Robert Murat's recent victory over the British press hasn't just left a bad taste in the mouths of newspaper proprietors. It has also soured his relationship with the public relations guru Max Clifford.
Ever since Murat was named as a suspect in the Madeleine McCann case last summer, Clifford had been acting as Murat's publicist, which he agreed to do on a pro bono basis.
However, in the wake of the £600,000 libel pay-out Murat received from various British newspapers last week, it emerged that he had been employing the services of another company called the PR Office to handle the libel case. What is more, unlike Clifford, the company was being paid. Understandably a trifle miffed, Clifford has penned a letter to this week's PR Week to register his dissatisfaction with his client.
"Together with Nicola Phillips from my office, I spent a huge amount of time and effort over many months talking to Robert and his aunt Sally, often late at night, and doing everything possible to help them and stop the unjustifiable media onslaught," he writes.
"You can imagine this week how I felt when Robert admitted to me he was paying a PR firm that he had been introduced to by his legal team.
"Having worked free of charge and, in the words of Robert and his aunt Sally, 'been both wonderfully supportive and successful', I was not happy."
Although Murat appears to have been acting on advice from his legal team, his bridges with Clifford seem to be well and truly torched.
"Robert continues to have a huge battle on his hands to clear his name and get his life back on track," Clifford adds.
"For now, I'll concentrate my time on appreciative paying clients and my continued battle with prostate cancer."
They should be so lucky
The good times are over in the City of London. Last Friday, the hedge fund giant Man Group, sponsor of the Man Booker prize, held its 225th anniversary bash in a moat at the Tower of London.
Word around the square mile had it that Kylie Minogue would be performing in front of the Beefeaters, as well as Diana Ross. The reality was a little less glitzy, as the performers turned out to be tribute acts.
"I don't think we would have been able to afford the real thing," admits a spokesman, sheepishly.
Weller reveals how opportunity knocked
Paul Weller has emerged as an unlikely early applicant to a reality talent show.
The cantankerous former Jam singer has revealed that for all their angry bluster, the band once applied to appear on Hughie Green's Opportunity Knocks.
"Our guitarist's girlfriend at the time, she wrote off to get us an audition," he tells this month's Q magazine.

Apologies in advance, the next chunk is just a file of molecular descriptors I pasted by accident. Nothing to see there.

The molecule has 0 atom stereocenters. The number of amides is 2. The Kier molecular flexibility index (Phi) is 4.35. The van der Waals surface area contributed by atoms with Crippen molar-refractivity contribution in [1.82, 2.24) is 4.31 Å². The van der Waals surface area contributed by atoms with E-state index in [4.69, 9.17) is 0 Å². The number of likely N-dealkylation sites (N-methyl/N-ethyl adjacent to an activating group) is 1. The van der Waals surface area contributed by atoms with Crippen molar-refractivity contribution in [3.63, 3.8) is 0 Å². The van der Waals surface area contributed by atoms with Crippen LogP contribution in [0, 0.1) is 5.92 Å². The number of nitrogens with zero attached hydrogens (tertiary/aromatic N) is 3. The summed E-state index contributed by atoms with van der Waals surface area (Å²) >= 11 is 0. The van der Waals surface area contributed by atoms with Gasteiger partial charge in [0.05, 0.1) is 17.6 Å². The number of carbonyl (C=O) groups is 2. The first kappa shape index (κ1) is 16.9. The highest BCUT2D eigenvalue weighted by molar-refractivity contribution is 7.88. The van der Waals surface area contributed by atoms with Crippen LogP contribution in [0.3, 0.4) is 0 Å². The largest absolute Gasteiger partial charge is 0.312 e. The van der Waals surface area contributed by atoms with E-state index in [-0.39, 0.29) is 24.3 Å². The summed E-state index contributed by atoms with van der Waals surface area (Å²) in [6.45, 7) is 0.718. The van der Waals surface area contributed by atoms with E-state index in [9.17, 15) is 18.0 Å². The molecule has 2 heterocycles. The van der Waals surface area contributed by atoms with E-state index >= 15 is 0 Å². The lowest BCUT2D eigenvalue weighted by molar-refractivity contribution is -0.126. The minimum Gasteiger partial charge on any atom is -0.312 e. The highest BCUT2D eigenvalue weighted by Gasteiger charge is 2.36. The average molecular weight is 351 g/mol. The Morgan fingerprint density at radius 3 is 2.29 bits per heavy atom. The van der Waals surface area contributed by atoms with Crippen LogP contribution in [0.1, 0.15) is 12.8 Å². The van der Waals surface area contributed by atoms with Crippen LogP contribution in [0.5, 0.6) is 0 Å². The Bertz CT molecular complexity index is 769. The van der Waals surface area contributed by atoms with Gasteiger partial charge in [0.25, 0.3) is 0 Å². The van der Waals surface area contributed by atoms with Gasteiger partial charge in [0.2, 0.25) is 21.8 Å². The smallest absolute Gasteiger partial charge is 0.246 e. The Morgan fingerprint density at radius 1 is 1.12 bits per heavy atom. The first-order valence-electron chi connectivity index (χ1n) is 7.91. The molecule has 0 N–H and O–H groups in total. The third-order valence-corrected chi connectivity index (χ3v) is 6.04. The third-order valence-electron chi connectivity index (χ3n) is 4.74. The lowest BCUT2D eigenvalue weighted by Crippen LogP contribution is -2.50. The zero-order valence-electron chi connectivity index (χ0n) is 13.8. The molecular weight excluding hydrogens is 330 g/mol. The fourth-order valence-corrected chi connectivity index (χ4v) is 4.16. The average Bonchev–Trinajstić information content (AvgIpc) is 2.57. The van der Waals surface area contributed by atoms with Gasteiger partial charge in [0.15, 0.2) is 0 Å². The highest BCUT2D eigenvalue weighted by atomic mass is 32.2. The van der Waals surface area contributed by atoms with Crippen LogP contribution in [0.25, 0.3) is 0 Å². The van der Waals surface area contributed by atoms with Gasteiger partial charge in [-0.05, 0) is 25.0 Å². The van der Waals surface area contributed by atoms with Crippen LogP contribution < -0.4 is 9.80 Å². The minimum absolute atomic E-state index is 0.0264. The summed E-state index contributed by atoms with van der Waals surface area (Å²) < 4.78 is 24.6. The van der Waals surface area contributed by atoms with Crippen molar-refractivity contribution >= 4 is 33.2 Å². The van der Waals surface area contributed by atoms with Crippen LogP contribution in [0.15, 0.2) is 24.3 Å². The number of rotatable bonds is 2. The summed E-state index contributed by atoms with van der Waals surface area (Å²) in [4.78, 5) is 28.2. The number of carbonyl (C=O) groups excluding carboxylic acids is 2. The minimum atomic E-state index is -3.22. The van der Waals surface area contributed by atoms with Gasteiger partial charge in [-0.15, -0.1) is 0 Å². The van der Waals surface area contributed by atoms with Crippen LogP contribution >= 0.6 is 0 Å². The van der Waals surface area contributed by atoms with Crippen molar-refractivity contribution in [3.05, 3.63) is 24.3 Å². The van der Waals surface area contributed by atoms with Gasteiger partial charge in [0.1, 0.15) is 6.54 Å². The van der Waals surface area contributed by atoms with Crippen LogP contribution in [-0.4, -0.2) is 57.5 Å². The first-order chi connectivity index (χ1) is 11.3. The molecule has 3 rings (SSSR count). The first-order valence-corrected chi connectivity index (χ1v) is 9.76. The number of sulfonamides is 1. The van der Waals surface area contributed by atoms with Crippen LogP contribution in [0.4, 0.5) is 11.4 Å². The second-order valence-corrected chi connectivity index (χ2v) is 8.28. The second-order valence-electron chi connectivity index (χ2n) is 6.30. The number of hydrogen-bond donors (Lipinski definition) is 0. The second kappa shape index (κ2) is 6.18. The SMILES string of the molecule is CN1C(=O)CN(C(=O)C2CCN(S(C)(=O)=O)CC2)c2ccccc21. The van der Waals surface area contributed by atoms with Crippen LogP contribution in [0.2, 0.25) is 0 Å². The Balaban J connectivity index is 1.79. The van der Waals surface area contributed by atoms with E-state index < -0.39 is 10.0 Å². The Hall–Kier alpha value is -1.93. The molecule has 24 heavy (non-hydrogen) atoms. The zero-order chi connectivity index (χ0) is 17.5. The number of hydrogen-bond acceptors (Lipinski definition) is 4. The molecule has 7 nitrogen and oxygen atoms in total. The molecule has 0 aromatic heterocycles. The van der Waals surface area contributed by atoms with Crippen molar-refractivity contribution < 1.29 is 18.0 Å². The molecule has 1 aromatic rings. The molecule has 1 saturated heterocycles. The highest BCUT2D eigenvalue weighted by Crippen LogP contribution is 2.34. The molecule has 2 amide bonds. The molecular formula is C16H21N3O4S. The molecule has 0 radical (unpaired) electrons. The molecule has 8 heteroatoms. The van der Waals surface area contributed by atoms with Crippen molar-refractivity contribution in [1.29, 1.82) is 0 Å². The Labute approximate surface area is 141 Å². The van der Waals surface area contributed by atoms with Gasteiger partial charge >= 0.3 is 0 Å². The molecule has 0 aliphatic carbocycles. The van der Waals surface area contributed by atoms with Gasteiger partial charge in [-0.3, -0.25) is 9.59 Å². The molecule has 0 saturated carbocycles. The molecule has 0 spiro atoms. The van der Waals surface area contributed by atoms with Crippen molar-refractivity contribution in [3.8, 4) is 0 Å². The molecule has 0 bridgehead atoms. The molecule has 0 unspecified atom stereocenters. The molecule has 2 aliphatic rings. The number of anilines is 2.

"She was going 'oh, it'll be great, you can go and audition and get on telly.' So she wrote off and they asked us to audition. I thought, 'fuck off'. But luckily they turned us down.
"We played them a few of our own tunes. I can barely remember doing it, but we were so shit. And thank God. I don't want to think what would have happened if we'd ended up getting on."
Len's a marked man
The under-fire Metropolitan Police Authority chairman Len Duvall is walking around with a nasty mark above his left eye. A colleague says there has been no fisticuffs – it is caused by a medical face mask he wears in bed to treat a sleep disorder. Along with Met chief Sir Ian Blair, Duvall is currently the subject of a race discrimination case being pursued by Assistant Commissioner Tarique Ghaffur.
Still a true blue
Boris Johnson's former aide James McGrath is refusing to spill the borlotti.
McGrath, who was forced to resign last month over comments he made about Caribbean immigrants, recently honoured a prearranged talk at the London offices of PR firm Fleishman Hillard. Rather than stick the knife into his former boss, I am told he was "extremely complimentary" about Bozza. Could he be plotting a return?
There's a new Twiggy in town
Hats off to Italian superchef Aldo Zilli, whose wife, Nikki, gave birth to a baby girl yesterday.
Zilli has named the tot Twiggy, in homage to the legendary British supermodel.
"Twiggy is a style icon of mine from the sixties and she still looks amazing even as a granny," he tells me.
"I hope my daughter looks as good at 30 as the real Twiggy does today."
Zilli has form for naming his offspring after prominent Brits. Two years ago, he christened his son Rocco after Rocco Forte, who also springs from Italian stock, even though the two had never met.